US tax plan and protectionist fears upset stock market rally

The US stock market rally paused on Wednesday and even the major tech companies in the US saw stock prices slip, as the market digested Trump’s tax plans and news that the President would formally begin the process to take the US out of the Nafta trade agreement.

The US stock market rally paused on Wednesday and even the major tech companies in the US saw stock prices slip, as the market digested Trump’s tax plans and news that the President would formally begin the process to take the US out of the Nafta trade agreement.

 

Why Trump’s tax plan is an economic risk too far

 

The trouble with Trump’s tax plan is that it was basically identical to the one he proposed during the election campaign, which was estimated to cost $7 trillion. When you have a budget deficit of 77% of GDP and have already hit your debt ceiling, then this type of tax plan is most likely unworkable. The pause in equity market gains could turn into a longer period of soul searching, as investors’ wait to see what Trump’s clout is with Congress.  

 

Investors’ were willing to give him the benefit of the doubt with the healthcare debacle, this time patience could run out, and risky asset prices could be vulnerable to policy implementation risk in the coming days and weeks, especially if Trump’s tax plan is torn to shreds by Congress’s deficit hawks, both Republicans and Democrats. The markets have been banking on a tax cut, and without one that is big enough they could be left disappointed.

 

A debt-ceiling debacle can be costly in many ways

 

But even if Trump’s tax plan is passed, this could be bad news for stocks down the line. An unfunded tax cut of this scale would increase the potential for a Congressional standoff over the budget deficit and the debt ceiling in the coming years. Although Congress is expected to pass a budget to extend the debt ceiling until September at the end of this month, this kicks the can down the road. It is worth remembering that the US debt ceiling crisis in July/ August 2011 caused a massive 16% drop in the S&P 500, and the market didn’t truly recover until the start of 2013. Thus, with or without a change to the US tax code, the Trump trade is starting to look vulnerable.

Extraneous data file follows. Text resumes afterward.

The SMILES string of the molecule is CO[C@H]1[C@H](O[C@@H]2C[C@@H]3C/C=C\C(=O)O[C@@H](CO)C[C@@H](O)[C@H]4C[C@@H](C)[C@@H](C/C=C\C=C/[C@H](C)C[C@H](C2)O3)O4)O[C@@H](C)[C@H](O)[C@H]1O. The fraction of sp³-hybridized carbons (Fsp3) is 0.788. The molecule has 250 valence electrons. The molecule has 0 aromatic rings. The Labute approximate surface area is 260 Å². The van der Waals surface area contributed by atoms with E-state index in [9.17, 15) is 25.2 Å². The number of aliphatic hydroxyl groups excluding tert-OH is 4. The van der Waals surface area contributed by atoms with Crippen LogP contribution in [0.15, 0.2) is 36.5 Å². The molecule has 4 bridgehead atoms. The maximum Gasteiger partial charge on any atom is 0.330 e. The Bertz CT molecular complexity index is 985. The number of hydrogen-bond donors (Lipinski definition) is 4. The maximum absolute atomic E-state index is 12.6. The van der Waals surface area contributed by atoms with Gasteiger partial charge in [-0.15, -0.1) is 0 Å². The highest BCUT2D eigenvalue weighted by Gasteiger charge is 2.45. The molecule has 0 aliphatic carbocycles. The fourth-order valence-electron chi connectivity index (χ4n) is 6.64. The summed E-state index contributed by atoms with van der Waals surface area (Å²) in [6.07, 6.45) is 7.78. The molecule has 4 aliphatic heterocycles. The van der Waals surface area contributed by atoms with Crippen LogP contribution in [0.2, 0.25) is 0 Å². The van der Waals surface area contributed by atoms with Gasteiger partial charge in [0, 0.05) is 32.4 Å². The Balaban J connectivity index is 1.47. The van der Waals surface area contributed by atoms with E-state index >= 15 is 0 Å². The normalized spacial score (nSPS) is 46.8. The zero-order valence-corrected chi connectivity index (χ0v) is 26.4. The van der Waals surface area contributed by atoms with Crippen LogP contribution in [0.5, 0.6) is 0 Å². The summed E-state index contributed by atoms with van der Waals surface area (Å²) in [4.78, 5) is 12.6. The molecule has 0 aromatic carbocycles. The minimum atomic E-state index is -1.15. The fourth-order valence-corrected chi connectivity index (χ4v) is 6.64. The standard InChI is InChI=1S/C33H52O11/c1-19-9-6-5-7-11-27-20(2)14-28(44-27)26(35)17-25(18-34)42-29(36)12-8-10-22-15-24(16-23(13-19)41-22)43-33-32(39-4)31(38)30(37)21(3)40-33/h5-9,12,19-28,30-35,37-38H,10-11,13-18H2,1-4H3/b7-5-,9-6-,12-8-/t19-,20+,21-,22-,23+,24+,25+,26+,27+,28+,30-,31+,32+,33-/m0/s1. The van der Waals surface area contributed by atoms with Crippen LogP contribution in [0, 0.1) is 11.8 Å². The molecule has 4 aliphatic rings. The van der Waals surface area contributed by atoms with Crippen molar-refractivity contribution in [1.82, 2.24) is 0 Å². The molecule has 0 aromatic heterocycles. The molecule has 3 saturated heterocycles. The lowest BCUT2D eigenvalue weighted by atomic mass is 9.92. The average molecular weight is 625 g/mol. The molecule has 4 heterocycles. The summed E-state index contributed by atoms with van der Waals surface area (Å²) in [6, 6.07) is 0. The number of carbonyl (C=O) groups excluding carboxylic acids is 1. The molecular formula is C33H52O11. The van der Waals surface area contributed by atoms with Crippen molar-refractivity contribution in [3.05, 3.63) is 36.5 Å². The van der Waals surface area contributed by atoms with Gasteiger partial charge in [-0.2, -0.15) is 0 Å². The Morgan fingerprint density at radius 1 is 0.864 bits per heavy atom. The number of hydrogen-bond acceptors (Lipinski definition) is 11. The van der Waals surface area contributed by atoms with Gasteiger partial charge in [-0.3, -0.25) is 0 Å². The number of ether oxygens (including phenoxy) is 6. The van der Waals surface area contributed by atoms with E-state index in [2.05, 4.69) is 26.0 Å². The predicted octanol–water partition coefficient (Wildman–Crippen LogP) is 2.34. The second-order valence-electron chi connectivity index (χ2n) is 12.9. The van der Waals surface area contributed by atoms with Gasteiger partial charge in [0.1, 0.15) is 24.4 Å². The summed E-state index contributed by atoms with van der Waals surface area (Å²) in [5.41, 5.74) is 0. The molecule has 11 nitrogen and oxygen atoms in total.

Protectionist fears hit markets  

 

The second thing to weigh on markets was confirmation that President Trump will sign an executive order that would take the US out of the Nafta agreement with Mexico and Canada. This harks back to Trump’s inauguration speech, which stoked fears of a protectionist agenda from the Trump administration. Financial markets fear protectionism, so we could see a deeper reaction on Thursday. US equity futures are negative at the time of writing, and the dollar index dipped below 90.0 on the news, while US Treasury yields reached their lows for the day, although the key 2.3% has held as support for the 10-year yield.

 

Why the Nafta news might only impact the markets in the short-term

 

But, there is good reason to assume that a withdrawal from Nafta might not have a long-term market impact.  According to Global Trade Alert, the US has actually implemented the most protectionist measures since the start of 2008, closely followed by Russia and India. This hasn’t stopped US markets from marching to fresh record highs. Although we expect some weakness in risky assets and the dollar on Thursday, this may be symbolic due to the political significance of the Nafta deal. Some also think the plan to withdraw from Nafta, could be a negotiating tactic to give the US the upper hand in future trade negotiations with Mexico and Canada, which could limit any sell off in stocks.

 

At this stage, it looks like Trump’s much anticipated tax plan could be a larger risk to the markets compared to his protectionist trade policies.

Join our live webinars for the latest analysis and trading ideas. Register now

GAIN Capital UK Limited (trading as “City Index”) is an execution-only service provider. This material, whether or not it states any opinions, is for general information purposes only and it does not take into account your personal circumstances or objectives. This material has been prepared using the thoughts and opinions of the author and these may change. However, City Index does not plan to provide further updates to any material once published and it is not under any obligation to keep this material up to date. This material is short term in nature and may only relate to facts and circumstances existing at a specific time or day. Nothing in this material is (or should be considered to be) financial, investment, legal, tax or other advice and no reliance should be placed on it.

No opinion given in this material constitutes a recommendation by City Index or the author that any particular investment, security, transaction or investment strategy is suitable for any specific person. The material has not been prepared in accordance with legal requirements designed to promote the independence of investment research. Although City Index is not specifically prevented from dealing before providing this material, City Index does not seek to take advantage of the material prior to its dissemination. This material is not intended for distribution to, or use by, any person in any country or jurisdiction where such distribution or use would be contrary to local law or regulation.

For further details see our full non-independent research disclaimer and quarterly summary.